• MitraClip Feasible for Obstructive Thickening of Heart Improved symptoms and cardiac output suggested in small series

    A first experience with percutaneous mitral valve plication with the MitraClip for patients with symptomatic, obstructive hypertrophic cardiomyopathy (HCM) appeared successful.

    A single transcatheter MitraClip was successfully placed at the A2-P2 segments in five out of six elderly patients for whom it was attempted due to heart failure from obstructive HCM deemed ill-suited for septal myectomy.

    One patient had the plication procedure terminated early due to cardiac tamponade during transseptal puncture and received surgical repair instead, Paul Sorajja, MD, of Abbott Northwestern Hospital in Minneapolis, Minn., and colleagues reported online in the Journal of the American College of Cardiology.

    In the five patients with the device implanted, systolic anterior motion of the mitral valve was immediately eliminated and mean mitral regurgitation reduced from grade 3 to 0.8 (P=0.0002). There were also drops in left ventricular outflow tract gradient (91 to 12 mm Hg, P=0.007) and a nonsignificant trend for reduction in left atrial pressure (29 mm Hg to 20 mm Hg, P=0.06).

    In the four patients for whom cardiac output was measured, it improved from 3.0 to 4.3 L/min on average (P=0.03). Over 15 months follow-up, all patients made functional gains to New York Heart Association class I or II. Systolic anterior motion was still absent at that point and mitral regurgitation greatly reduced as well (mean grade 0.6).

    “This initial experience suggests that percutaneous mitral valve plication may be effective for symptom relief in such patients via reduction of systolic anterior motion and mitral regurgitation,” the authors concluded.

    “By directly plicating the valve leaflets and preventing systolic anterior motion, the implanted mitral clip thereby prevents mitral-septal contact, increases left ventricular outflow tract area, normalizes left ventricular pressure, relieves mitral regurgitation, and consequently alleviates heart failure symptoms.”

    Surgical myectomy remains the primary therapy for most patients. Yet Sorajja and colleagues noted that the MitraClip strategy does offer several advantages, including direct targeting of the mechanism of left ventricular outflow tract obstruction, minimal invasiveness, hemodynamic measurements prior to clip placement, and a lack of dependence on coronary anatomy.

    The other alternative, alcohol septal ablation, “has gained wide acceptance in many centers with limited experience in surgical myectomy,” commented Hartzell V. Schaff, MD, of Mayo Clinic in Rochester, Minn.

    “But reduction in septal thickness by iatrogenic myocardial infarction has unknown late consequences regarding ventricular arrhythmias and, compared with septal myectomy, the procedure is associated with twice the risk of need for permanent pacemaker implantation and a 5-fold higher rate of need for subsequent septal reduction therapy,” he wrote in an accompanying editorial.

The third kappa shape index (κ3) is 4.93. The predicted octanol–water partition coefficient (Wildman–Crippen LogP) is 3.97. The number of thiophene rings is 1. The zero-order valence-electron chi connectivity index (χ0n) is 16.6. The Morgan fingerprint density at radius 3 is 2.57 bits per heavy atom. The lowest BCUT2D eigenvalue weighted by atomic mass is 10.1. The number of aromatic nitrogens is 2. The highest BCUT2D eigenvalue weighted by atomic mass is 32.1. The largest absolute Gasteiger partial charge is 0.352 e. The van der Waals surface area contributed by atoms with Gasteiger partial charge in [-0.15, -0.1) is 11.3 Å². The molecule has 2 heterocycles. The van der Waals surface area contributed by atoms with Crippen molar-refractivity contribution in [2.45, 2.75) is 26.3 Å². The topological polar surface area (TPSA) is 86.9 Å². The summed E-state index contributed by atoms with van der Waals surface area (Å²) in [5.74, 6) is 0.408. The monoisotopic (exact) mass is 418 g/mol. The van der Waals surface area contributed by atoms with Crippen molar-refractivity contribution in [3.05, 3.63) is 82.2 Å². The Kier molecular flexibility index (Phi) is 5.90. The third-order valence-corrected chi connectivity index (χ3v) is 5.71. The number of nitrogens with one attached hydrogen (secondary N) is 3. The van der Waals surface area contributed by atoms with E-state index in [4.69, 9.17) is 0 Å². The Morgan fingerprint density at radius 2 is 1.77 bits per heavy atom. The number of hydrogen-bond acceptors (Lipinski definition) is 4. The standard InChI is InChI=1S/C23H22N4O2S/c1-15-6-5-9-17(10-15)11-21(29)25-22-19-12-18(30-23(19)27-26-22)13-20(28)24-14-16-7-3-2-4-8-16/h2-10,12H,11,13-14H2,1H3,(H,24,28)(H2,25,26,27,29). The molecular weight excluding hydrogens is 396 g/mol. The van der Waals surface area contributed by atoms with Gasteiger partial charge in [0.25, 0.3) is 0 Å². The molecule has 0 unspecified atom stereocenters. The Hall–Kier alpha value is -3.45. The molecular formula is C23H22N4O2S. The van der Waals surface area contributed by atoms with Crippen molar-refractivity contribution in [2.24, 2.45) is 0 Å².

Participants received general anesthesia and transesophageal echocardiography for procedural guidance.

    Three out of the five treated patients showed high systolic left ventricular outflow tract velocities exceeding 5 m/s, however, despite apparent relief of resting left ventricular outflow tract gradients.

    Sorajja and colleagues remeasured the left ventricular outflow tract gradient in one individual and it was “substantially higher” (64 mm Hg with simultaneous invasive hemodynamics versus 22 mg Hg with echocardiography alone), they found, “suggesting that the velocity in the left ventricular outflow tract did not reflect true impedance to left ventricular outflow and did not imply an inadequate hemodynamic result.”

    Schaff called it “important” to continue studying these patients “to understand whether the Doppler signals are benign and not related to obstruction, or whether these reflect midventricular gradients that can lead to the same symptoms caused by subaortic left ventricular outflow tract gradients.”

    “The significance of persistent elevations of left ventricular outflow tract velocities in some patients requires further study,” the authors agreed.

    Also, “we wish to emphasize that the experience with percutaneous mitral valve plication in obstructive HCM reported here is early and in only a small number of patients, with the appropriate selection of those who are likely to benefit from this treatment currently incompletely resolved,” Sorajja’s group wrote.

    The editorialist noted the importance of patient selection, citing the possibility that elderly patients with obstructive HCM may have mitral annular calcification that can produce mitral stenosis. In turn, that valve narrowing might be worsened by leaflet plication, he suggested.



    Sorajja reported consulting and serving on the speakeres bureau for Abbott Vascular.

    Schaff declared no relevant conflicts of interest.


    Journal of the American College of Cardiology


    Sorajja P, et al “First experience with percutaneous mitral valve plication as primary therapy for symptomatic obstructive hypertrophic cardiomyopathy” J Am Coll Cardiol 2016; DOI: 10.1016/j.jacc.2016.03.587.


    Journal of the American College of Cardiology


    Schaff HV “Transcatheter mitral valve plication: innovative approach for relief of LVOT obstruction in high-risk HCM patients” J Am Coll Cardiol 2016; DOI: 10.1016/j.jacc.2016.04.022.

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